Each Friday, the HotelNewsNow.com editorial staff picks the most compelling (or downright gutsy) quote and reader comment from the previous week.
Quote of the week
When is a room rate not the rate guests pay? When an increasing number of hotels in the United States roll up additional charges into the ambiguously defined “resort fee,” writes HotelNewsNow.com correspondent Helena Iveson.
The practice is becoming more common throughout the U.S., especially in major destinations like Hawaii and Las Vegas, where guests are charged mandatory fees of up to US$25 a night.
Hotels are likely to pocket a record US$1.8 billion this year thanks to these extra fees, which are up 80% from 2001, according to a new study by Bjorn Hanson, dean of New York University’s Preston Robert Tisch Center for Hospitality, Tourism and Sports Management.
Consumer advocate Christopher Elliott takes a more critical stance: “(Hotels) want guests to think they are getting a deal on a room and then adding surcharges to increase their profits. That's lying, and it should be illegal.
“(It is) fundamentally dishonest to quote one price and then add a mandatory surcharge to the final bill,” he added.
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Comment of the week
Hersha Hospitality Management LP has filed suit against two former employees and their new employer, claiming the former employees allegedly stole thousands of confidential documents before leaving to take their new jobs, writes HotelNewsNow.com editor Shawn A. Turner.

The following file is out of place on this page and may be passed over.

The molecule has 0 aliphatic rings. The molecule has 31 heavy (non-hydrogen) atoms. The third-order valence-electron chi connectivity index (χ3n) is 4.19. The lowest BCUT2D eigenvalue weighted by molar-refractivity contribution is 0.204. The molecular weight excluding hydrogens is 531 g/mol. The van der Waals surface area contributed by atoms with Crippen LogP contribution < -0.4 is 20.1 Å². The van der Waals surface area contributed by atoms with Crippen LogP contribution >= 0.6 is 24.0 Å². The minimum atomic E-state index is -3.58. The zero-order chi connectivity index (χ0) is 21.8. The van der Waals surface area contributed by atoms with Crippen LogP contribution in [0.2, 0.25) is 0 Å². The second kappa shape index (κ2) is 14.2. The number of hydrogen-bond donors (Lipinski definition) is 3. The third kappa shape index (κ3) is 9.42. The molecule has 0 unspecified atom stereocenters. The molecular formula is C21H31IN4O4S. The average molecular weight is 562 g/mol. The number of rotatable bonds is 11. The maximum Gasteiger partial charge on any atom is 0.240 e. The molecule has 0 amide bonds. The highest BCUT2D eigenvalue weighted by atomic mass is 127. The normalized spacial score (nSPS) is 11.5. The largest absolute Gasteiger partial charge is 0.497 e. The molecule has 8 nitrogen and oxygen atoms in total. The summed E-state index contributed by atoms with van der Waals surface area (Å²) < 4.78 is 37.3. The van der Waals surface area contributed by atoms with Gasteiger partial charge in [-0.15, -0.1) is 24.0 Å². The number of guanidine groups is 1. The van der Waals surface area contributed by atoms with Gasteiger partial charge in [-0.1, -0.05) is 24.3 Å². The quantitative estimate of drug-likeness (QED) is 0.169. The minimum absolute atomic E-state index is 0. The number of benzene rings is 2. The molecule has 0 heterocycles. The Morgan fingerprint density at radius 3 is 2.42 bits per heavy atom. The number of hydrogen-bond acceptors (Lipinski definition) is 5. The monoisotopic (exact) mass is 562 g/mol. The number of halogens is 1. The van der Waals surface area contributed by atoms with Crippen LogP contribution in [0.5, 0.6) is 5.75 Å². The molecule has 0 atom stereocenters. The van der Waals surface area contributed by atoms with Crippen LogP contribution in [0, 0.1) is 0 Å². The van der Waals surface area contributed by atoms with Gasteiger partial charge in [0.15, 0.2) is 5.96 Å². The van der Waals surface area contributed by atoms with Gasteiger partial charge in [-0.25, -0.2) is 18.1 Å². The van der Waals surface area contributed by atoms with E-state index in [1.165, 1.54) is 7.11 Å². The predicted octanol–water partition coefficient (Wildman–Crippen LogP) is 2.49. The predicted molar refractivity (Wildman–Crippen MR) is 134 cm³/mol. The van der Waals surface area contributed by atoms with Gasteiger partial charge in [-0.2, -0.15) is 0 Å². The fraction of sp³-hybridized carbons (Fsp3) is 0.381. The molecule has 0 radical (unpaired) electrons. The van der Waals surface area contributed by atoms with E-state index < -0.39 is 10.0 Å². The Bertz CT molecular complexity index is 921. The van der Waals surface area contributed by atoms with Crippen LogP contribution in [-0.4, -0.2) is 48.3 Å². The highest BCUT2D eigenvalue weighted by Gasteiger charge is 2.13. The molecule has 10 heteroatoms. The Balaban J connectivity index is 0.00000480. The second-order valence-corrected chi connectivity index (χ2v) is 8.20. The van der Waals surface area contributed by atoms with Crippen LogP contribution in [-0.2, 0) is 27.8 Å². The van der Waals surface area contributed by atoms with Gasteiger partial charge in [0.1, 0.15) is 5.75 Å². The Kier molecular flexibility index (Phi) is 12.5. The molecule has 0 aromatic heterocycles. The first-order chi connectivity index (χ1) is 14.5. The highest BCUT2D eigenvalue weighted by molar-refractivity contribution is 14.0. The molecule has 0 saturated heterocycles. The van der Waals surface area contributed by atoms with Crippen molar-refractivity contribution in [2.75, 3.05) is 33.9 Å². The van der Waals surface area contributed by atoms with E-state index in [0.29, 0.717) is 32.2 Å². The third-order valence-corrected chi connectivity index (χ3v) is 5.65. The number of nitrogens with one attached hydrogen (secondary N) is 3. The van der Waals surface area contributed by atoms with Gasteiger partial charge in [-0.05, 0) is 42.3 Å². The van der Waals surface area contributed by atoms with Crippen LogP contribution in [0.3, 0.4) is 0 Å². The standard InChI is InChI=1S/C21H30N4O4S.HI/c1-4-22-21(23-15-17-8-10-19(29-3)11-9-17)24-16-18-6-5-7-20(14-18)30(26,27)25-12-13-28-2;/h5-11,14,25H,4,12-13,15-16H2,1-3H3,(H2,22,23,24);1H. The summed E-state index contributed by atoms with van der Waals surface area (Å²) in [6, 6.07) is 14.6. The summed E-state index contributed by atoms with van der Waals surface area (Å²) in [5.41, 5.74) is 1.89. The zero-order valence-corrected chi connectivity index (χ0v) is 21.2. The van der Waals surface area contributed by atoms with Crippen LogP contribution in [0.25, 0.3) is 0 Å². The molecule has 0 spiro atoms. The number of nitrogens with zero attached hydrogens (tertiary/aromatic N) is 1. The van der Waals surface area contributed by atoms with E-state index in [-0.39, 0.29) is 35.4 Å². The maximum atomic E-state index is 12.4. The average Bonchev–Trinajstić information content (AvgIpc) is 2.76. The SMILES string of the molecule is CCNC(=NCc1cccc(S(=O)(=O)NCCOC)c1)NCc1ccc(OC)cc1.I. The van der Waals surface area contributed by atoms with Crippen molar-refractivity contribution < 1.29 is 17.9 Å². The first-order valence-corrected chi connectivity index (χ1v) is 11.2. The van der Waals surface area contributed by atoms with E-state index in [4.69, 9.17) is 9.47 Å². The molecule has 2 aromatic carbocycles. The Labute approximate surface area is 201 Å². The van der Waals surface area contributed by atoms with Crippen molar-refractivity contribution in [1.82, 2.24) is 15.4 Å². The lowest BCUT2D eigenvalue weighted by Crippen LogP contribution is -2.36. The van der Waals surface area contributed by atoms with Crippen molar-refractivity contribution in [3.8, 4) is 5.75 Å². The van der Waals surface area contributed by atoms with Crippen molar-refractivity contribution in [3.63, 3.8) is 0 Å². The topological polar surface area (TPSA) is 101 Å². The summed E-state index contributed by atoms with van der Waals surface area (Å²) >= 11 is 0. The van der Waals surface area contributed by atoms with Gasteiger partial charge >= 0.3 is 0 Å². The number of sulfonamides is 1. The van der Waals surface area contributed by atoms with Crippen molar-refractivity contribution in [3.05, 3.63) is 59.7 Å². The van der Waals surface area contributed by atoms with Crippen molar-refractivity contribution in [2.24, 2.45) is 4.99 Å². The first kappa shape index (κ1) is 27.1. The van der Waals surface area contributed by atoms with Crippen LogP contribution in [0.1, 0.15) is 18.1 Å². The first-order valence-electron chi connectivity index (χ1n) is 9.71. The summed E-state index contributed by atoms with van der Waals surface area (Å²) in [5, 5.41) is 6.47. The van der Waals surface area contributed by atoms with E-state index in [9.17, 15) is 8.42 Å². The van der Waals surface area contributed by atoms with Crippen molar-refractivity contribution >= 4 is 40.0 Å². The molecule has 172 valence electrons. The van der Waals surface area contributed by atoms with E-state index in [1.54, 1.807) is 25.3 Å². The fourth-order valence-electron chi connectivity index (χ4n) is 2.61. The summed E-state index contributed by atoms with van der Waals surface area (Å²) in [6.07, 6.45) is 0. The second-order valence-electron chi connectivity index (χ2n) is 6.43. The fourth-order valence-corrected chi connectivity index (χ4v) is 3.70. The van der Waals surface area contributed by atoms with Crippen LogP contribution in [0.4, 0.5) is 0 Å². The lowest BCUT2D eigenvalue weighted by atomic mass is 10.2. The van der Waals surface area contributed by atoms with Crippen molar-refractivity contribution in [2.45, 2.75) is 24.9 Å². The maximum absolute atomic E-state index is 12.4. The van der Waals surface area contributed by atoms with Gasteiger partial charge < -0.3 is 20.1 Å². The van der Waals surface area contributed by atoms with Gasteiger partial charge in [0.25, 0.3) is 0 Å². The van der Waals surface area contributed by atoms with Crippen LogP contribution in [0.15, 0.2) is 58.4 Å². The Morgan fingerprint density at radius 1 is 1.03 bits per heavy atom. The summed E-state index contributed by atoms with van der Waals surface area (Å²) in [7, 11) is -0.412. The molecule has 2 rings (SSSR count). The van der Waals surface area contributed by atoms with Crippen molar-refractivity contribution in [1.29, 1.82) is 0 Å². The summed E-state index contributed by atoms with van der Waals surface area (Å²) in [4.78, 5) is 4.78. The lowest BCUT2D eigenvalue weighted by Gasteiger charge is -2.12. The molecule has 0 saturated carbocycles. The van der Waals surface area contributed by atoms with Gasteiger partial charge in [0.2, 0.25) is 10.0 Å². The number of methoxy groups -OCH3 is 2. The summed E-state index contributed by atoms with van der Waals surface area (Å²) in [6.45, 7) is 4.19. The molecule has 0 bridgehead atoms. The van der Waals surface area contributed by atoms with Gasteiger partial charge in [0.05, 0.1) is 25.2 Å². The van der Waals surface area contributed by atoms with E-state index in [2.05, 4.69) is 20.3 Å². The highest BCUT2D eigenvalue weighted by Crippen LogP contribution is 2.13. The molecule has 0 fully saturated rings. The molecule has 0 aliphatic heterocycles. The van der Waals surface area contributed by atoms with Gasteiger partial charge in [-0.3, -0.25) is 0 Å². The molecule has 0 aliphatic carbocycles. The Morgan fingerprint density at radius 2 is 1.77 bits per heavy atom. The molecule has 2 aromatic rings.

In a 17 October filing in U.S. District Court, Hersha said the employees engaged in a “web of deception” in their final days at Hersha before leaving for positions at The Procaccianti Group, a private real-estate investment company. Before leaving, Hersha said in the filing, the two recruited two other key Hersha employees to also leave. The two denied recruiting the other executives, Hersha said in the filing.
By way of a computer forensic examination, Hersha also found the two former employees potentially stole “thousands” of sensitive computer files.
HotelNewsNow.com readers have been expressing their opinions regarding the lawsuit. Here’s what an anonymous commenter had to say:
“Anybody can file a suit for any reason or no reason, and pretty much say anything they want to say. Anybody notice that Hersha and TPG don't even swim in the same ocean, never mind the same pool.”
What are your thoughts? Join the conversation in the comments section of “Hersha: Ex-employees spun ‘web of deception.’“